Network neuroscience models the human brain as a collection of structural and functional networks. Brain network studies have broadened our understanding on how the brain works, revealing hubs of information transfer and a modular structure that reflects the balance between functional segregation and integration. Brain network structure depends on age, cognitive task, and health and disease. The most recent research paradigms investigate how brain networks change in time and use multilayer networks to simultaneously capture brain structure and function. However, a number of methodological questions related to network neuroscience remains unanswered. Importantly, the neuroscientific community lacks a standard definition of network nodes, although the properties of networks strongly depend on what their nodes represent. Similarly, the effects of preprocessing methods on brain network structure are not fully known. Regions of Interest (ROIs) are commonly used as nodes of functional brain networks. ROIs are brain areas that contain many measurement voxels in the case of functional magnetic resonance imaging (fMRI) or source vertices in the case of electro- and magnetoencephalography (EEG, MEG). ROIs are defined using anatomy, function, or connectivity. The time series of ROIs are typically obtained by averaging the time series of voxels or vertices of each ROI. The ROI approach is based on the assumption of functional homogeneity: all voxels or vertices of the ROI are assumed to behave similarly. In my Thesis, I explore methodological issues related to brain networks, in particular node definition, functional homogeneity, and preprocessing effects. In the first study, I show that signal mixing and inaccuracies of inverse modelling lead to low levels of functional homogeneity of ROIs in EEG and MEG studies. I introduce an optimized inverse collapse weighting operator as a possible solution. In the second study, I demonstrate that ROIs in three commonly-used fMRI parcellations display low levels of functional homogeneity. Therefore, they should not be used as nodes of functional brain networks without further consideration. In the third study, I investigate the nontrivial effects that a commonly used preprocessing method, spatial smoothing, has on the structure of fMRI brain networks. Finally, in the fourth study, I investigate time-dependent changes in functional homogeneity and local structure of fMRI networks. This leads me to ask if any set of static ROIs can be used to describe brain networks because they are dynamic. My results highlight possible pitfalls of some methods presently used in network neuroscience. Therefore, further careful work is needed to ensure that the methodological basis required for working in the frontier of network neuroscience is indeed solid.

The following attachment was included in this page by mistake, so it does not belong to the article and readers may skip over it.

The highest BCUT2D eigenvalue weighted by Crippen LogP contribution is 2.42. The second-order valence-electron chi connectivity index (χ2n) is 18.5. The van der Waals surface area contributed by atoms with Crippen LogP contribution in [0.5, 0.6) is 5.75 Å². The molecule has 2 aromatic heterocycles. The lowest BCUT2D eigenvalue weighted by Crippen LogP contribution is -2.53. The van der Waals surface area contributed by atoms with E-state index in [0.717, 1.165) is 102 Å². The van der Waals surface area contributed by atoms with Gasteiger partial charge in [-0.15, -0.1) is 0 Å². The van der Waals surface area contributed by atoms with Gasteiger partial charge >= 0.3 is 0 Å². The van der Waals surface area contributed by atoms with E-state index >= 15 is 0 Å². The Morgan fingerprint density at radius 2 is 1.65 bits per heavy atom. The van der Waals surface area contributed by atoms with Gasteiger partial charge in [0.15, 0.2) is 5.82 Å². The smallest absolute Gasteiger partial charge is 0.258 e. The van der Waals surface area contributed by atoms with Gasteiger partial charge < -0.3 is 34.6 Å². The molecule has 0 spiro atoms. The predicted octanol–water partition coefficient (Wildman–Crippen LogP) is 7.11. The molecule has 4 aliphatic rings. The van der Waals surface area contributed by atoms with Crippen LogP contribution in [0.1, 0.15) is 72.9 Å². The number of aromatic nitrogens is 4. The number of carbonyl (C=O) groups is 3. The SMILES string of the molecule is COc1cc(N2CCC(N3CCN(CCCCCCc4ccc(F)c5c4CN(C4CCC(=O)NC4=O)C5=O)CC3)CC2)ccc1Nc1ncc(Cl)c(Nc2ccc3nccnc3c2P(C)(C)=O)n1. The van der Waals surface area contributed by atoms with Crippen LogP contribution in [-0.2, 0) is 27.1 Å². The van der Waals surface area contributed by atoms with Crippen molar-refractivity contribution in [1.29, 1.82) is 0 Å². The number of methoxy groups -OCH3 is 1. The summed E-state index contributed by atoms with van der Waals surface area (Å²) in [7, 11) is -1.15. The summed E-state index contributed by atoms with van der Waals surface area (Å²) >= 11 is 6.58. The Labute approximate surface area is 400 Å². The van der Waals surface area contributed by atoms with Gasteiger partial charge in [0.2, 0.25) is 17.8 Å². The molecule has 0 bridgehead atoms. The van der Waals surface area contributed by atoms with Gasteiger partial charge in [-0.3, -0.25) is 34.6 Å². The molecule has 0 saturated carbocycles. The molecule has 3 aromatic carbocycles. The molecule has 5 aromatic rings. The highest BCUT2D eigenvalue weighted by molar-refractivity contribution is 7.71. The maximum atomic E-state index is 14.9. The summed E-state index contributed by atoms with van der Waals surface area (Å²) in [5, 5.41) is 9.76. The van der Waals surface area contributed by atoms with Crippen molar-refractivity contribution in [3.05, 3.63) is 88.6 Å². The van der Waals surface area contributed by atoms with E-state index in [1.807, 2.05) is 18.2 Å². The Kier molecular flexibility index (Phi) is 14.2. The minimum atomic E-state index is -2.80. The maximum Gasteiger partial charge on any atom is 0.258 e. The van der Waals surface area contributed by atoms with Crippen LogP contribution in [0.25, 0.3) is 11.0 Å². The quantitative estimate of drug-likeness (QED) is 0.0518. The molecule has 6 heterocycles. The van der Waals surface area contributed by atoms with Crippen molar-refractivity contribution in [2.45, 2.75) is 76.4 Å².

|Publication status||Published - 2018|
|MoE publication type||G5 Doctoral dissertation (article)|
- network neuroscience, functional brain networks, brain parcellation, Region of Interest, functional homogeneity, dynamic brain networks, preprocessing